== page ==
One reader put a challenge to me about whether or not a greeter ministry was appropriate in a church. Why have church greeters?
Since I teach and train on good hospitality practices such as greeter ministry and other church growth issues, it’s a question that I’ve been pushed to re-look at.
In chapter 1 of my book, Church Greeters 101, I write:
Over the last few decades in the United States, the role of the church greeter has taken on a larger importance and has become a vital ministry expression of the local church. How did it get there?
It’s one of those innovations that has stuck around and is now a cultural expectation in North America. It has been a ministry in the church for so long that its absence would be noteworthy.
As I see it, the ministry of greeting is now an operating assumption, and it seems to have its roots in North American church growth movement, development of the consumer experience, and some biblical precedence.
Who is the church for?
As I’ve thought more about the issue, one possible angle to answer this question is to examine the purpose of the church.
For believers only
Some traditions in the body of Christ argue that visible Church is the local expression of the invisible church, and as such, the church is only for believers.
Flowing from their theology, the pastor preaches at the believers for the encouragement and edification of the church, and little effort is made to invite non-believers into the mix. If a non-believer makes it in, the preaching to the believers should be so convicting that the sinner repents anyway.
The church is for church people and thus greeters are not necessary.
For believers and non-believers
Some other traditions would argue that the church is the best place where people searching for God might find a caring community of faith who can help them along in their discovery for God.
Again, flowing from that theology, the pastor will mix up the preaching for both believers and seekers. A lot of effort is made at helping people invite non-believers to the church. The church is for believers and non-believers alike on their journey towards Christ. Non-believers are welcome and encouraged to attend.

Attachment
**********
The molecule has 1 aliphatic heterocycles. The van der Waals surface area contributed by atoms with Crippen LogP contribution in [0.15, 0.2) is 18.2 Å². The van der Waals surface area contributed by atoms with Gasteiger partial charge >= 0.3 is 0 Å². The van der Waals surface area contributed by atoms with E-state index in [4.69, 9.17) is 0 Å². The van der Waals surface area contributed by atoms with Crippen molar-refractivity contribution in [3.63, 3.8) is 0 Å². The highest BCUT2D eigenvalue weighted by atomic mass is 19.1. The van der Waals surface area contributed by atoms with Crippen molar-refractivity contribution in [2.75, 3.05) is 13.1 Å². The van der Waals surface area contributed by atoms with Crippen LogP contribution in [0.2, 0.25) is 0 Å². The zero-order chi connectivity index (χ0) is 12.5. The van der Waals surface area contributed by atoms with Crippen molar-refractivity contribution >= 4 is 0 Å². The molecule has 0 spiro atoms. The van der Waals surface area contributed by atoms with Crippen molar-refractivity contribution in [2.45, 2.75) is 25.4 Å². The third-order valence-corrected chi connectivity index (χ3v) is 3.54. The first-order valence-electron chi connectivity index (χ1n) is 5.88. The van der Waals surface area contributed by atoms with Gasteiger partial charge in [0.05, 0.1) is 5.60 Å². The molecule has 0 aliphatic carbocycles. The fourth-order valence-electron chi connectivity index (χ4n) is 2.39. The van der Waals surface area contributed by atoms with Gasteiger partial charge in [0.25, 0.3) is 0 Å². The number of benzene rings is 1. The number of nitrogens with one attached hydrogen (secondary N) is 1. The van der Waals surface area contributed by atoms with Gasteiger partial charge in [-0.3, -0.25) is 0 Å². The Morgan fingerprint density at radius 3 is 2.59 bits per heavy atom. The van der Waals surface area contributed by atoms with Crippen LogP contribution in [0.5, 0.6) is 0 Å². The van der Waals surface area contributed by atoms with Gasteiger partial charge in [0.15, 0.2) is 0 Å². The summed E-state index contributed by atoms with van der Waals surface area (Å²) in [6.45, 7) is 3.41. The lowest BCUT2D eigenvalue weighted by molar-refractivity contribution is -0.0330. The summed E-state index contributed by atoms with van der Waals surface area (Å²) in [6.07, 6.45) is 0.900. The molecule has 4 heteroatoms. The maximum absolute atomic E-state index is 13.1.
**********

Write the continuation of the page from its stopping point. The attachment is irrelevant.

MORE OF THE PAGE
For non-believers to hear the gospel
Others still are so focused on reaching the unchurched, that some believers may be starving on the vine, so to speak.
I’ve been part of a church plant that is aiming at this group.
Believers from other places find their way to us, but don’t stay long because “we are not feeding them.” The only believers that stay in a church like this tend to have such an evangelistic vision that the church is not for them, but a life saving station for people who don’t yet know Christ.
Those who come to faith stay with the church because that is their community and their new found faith often propels them to invite others.
A Biblical Hint at the role of a Greeter:
Church greeting as practiced today is not in Scripture. It’s not prohibited or explicitly commanded.
The church in the book of Acts had not developed into the structures and forms we know today, and even in the New Testament letters, we get glimpses of some organization.
In the Scriptures, we see the term ‘door keeper.’ The doorkeeper is the one who would open the door to permit people to enter, or keep the door closed to keep people out.
We find in the Psalms where one writer talks about being a doorkeeper in the house of the Lord. Psalm 84:10 says
Better is one day in your courts than a thousand elsewhere; I would rather be a doorkeeper in the house of my God than dwell in the tents of the wicked. (NIV)
Levites were doorkeepers to the ark (1 Chronicles 15:23-24). We see more stories of doorkeepers in 2 Kings 7:10-11, and 11:4-9. Their duties were to guard the city gates, temple, and large buildings. They were in charge of admitting or rejecting visitors.
The Impact of a Church Greeter
Church Greeters serve a vital function of expressing the welcome of Christ to those who enter your church building.
- It may be a simple smile and handshake.
- It may be eye contact while handing a person a church bulletin.
- It may be small talk and an offer of prayer after the service.
Part of the purpose of a church greeter is to help prepare the way for a person to encounter God in the worship service.
- A friendly smile might change a negative attitude.
- An expression of compassionate care might calm the nerves of stressed parents.
- A gentle welcome and genuine conversation may help people feel a sense of connection.
While the simple action alone may not change the world, attentive greeters may help prepare the way for your visitor to hear more from the Lord.
The internet is littered with stories of people who felt unwelcome in our churches.
My twitter feed reveals all sorts of stupid things that church greeters say to make people feel awkward instead of welcome.
Greeters serve a purpose of helping the uncomfortable feel a little more comfortable attending our churches if they are on their quest for the Lord.
Church Greeters also help believers looking for a new home find a welcoming congregation.
Do greeters serve a valid purpose in a church? If so, how would you explain it?
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What’s the difference between Greeters and Ushers?
In most places, here is the distinction I see.
Greeters serve in the areas not inside the sanctuary (front door, sanctuary doors, lobby).
Ushers serve inside the sanctuary – helping people be seated, maintain decorum (depending on your level of formality), guiding people to prayer ministry, offering collection etc.
It’s a distinction of function.